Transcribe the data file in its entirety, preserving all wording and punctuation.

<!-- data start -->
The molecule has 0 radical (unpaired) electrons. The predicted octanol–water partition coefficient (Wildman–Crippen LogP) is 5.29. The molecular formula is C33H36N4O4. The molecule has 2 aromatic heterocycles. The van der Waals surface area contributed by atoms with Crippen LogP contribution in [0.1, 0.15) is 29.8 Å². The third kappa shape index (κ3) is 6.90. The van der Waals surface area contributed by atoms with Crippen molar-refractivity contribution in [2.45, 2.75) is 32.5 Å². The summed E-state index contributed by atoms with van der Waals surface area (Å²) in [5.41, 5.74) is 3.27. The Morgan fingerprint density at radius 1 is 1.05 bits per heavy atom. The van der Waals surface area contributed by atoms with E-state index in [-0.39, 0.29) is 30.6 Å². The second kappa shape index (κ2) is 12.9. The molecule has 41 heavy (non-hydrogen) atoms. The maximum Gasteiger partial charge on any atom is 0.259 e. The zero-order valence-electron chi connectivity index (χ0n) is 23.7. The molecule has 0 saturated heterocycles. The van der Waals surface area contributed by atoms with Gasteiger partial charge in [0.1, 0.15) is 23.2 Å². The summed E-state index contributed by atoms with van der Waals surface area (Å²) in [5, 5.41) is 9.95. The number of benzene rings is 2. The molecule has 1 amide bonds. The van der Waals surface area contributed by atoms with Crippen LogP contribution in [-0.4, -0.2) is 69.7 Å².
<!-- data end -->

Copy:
The molecule has 0 radical (unpaired) electrons. The predicted octanol–water partition coefficient (Wildman–Crippen LogP) is 5.29. The molecular formula is C33H36N4O4. The molecule has 2 aromatic heterocycles. The van der Waals surface area contributed by atoms with Crippen LogP contribution in [0.1, 0.15) is 29.8 Å². The third kappa shape index (κ3) is 6.90. The van der Waals surface area contributed by atoms with Crippen molar-refractivity contribution in [2.45, 2.75) is 32.5 Å². The summed E-state index contributed by atoms with van der Waals surface area (Å²) in [5.41, 5.74) is 3.27. The Morgan fingerprint density at radius 1 is 1.05 bits per heavy atom. The van der Waals surface area contributed by atoms with E-state index in [-0.39, 0.29) is 30.6 Å². The second kappa shape index (κ2) is 12.9. The molecule has 41 heavy (non-hydrogen) atoms. The maximum Gasteiger partial charge on any atom is 0.259 e. The zero-order valence-electron chi connectivity index (χ0n) is 23.7. The molecule has 0 saturated heterocycles. The van der Waals surface area contributed by atoms with Gasteiger partial charge in [0.1, 0.15) is 23.2 Å². The summed E-state index contributed by atoms with van der Waals surface area (Å²) in [5, 5.41) is 9.95. The number of benzene rings is 2. The molecule has 1 amide bonds. The van der Waals surface area contributed by atoms with Crippen LogP contribution in [-0.4, -0.2) is 69.7 Å².